ApproachThe usual approach is from Leavitt Meadows. Follow the directions on the main page to Tower Lake.
Route DescriptionFrom Tower Lake, head to the obvious saddle to the south (Tower Pass); a good use trail can be found leading up to the pass. Two permanent snow fields are found here; in middle or late season, these can be bypassed easily, but in early season, it may be easiest to contour east over class 2-3 rocks to their side.
From Tower Pass, head southeast through grass, slabs, and some small granite benches up the ridge, bypassing another large permanent snowfield (shown on the 7.5'). The left side of the snowfield is fairly stable talus and marginally more direct, while the right side is easy slabs; neither choice seems clearly better. Either way takes you to Tower's north ridge.
Judging from the sandy use trails seen below, after bypassing the large snowfield, many people seem to drop down from the ridge and traverse across Tower's NNW Face (class 2) before making their way up the NW chute. However, the climbing is more enjoyable by keeping to the spine of the north ridge (class 3 in places, on solid rock with good holds).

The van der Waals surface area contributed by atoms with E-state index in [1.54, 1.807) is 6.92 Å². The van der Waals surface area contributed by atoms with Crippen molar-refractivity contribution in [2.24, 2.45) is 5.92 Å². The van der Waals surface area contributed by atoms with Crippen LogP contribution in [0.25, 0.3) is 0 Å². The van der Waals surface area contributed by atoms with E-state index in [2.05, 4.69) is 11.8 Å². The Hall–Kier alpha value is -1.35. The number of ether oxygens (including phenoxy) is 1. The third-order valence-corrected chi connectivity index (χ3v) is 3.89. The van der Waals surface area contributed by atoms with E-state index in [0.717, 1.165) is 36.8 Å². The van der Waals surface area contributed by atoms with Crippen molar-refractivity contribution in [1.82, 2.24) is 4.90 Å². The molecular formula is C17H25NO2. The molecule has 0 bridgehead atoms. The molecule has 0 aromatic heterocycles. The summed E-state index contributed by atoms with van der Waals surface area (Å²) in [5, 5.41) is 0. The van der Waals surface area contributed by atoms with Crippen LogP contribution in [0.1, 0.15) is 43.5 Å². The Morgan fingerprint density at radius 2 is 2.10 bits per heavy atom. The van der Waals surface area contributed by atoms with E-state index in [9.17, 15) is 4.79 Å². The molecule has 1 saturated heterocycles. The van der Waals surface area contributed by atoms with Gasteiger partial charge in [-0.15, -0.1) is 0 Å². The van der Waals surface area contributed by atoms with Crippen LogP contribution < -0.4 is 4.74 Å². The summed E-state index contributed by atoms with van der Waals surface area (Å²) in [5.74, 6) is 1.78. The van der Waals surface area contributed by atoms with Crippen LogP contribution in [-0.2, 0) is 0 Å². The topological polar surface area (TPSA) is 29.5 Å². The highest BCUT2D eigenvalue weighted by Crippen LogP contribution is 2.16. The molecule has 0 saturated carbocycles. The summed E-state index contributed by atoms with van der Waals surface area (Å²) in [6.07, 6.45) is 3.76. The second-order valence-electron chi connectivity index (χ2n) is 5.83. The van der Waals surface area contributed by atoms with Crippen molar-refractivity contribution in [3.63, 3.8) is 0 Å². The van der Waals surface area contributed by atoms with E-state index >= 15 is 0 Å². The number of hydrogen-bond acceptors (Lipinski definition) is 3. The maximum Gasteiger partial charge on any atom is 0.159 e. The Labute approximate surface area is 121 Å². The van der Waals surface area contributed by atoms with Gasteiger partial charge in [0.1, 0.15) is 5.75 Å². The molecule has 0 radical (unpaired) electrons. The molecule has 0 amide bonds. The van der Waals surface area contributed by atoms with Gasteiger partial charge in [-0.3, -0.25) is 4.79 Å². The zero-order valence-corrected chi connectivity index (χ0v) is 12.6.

Eventually, following the north ridge leads to towers, and it is necessary to head west around these to angle left up a chute to the summit. This is the "staircase chute" referred to by Secor, and it may be confusing at first; it appears to be unambiguously class 2, not the class 3 widely reported in guidebooks, and that's basically what it is--there is a move or two of what might be considered class 3 at the top, but nothing more.
Bob Burd suggests the following shortcut:
As the snow melts back from the Sierra crest in mid to late summer, one can shorten the climb to Tower Peak by bypassing Tower Lake and Tower Pass. While in the meadow below Tower Lake, look south to the snow chute on the right (west) side of the Tower. There are two branches. The left branch will have snow longer and is a formidable climb. The right branch is mostly out of view, but if it looks at all like shown in this picture, you can find an easy class 2 route snow-free to the Sierra crest.